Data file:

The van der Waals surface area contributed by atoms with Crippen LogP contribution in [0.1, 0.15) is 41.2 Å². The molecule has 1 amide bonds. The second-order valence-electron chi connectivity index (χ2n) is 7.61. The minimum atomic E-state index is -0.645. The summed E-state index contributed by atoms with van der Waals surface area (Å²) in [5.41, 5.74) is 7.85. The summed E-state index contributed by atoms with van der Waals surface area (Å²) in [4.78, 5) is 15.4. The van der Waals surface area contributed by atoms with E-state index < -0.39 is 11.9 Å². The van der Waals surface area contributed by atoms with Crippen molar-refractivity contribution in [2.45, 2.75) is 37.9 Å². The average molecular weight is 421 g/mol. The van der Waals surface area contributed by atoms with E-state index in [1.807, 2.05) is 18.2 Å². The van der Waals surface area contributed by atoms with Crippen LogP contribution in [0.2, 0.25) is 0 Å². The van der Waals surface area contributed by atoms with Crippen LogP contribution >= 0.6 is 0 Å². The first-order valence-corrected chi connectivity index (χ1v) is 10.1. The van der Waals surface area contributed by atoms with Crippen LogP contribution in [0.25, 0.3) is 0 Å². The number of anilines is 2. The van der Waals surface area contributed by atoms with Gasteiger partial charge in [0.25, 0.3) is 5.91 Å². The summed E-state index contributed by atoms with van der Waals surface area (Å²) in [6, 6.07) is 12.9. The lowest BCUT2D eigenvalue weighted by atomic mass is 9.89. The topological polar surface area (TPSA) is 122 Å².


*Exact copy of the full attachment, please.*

The van der Waals surface area contributed by atoms with Crippen LogP contribution in [0.1, 0.15) is 41.2 Å². The molecule has 1 amide bonds. The second-order valence-electron chi connectivity index (χ2n) is 7.61. The minimum atomic E-state index is -0.645. The summed E-state index contributed by atoms with van der Waals surface area (Å²) in [5.41, 5.74) is 7.85. The summed E-state index contributed by atoms with van der Waals surface area (Å²) in [4.78, 5) is 15.4. The van der Waals surface area contributed by atoms with E-state index < -0.39 is 11.9 Å². The van der Waals surface area contributed by atoms with Crippen molar-refractivity contribution in [2.45, 2.75) is 37.9 Å². The average molecular weight is 421 g/mol. The van der Waals surface area contributed by atoms with E-state index in [1.807, 2.05) is 18.2 Å². The van der Waals surface area contributed by atoms with Crippen LogP contribution in [0.2, 0.25) is 0 Å². The van der Waals surface area contributed by atoms with Crippen LogP contribution >= 0.6 is 0 Å². The first-order valence-corrected chi connectivity index (χ1v) is 10.1. The van der Waals surface area contributed by atoms with Crippen LogP contribution in [0.25, 0.3) is 0 Å². The number of anilines is 2. The van der Waals surface area contributed by atoms with Gasteiger partial charge in [0.25, 0.3) is 5.91 Å². The summed E-state index contributed by atoms with van der Waals surface area (Å²) in [6, 6.07) is 12.9. The lowest BCUT2D eigenvalue weighted by atomic mass is 9.89. The topological polar surface area (TPSA) is 122 Å².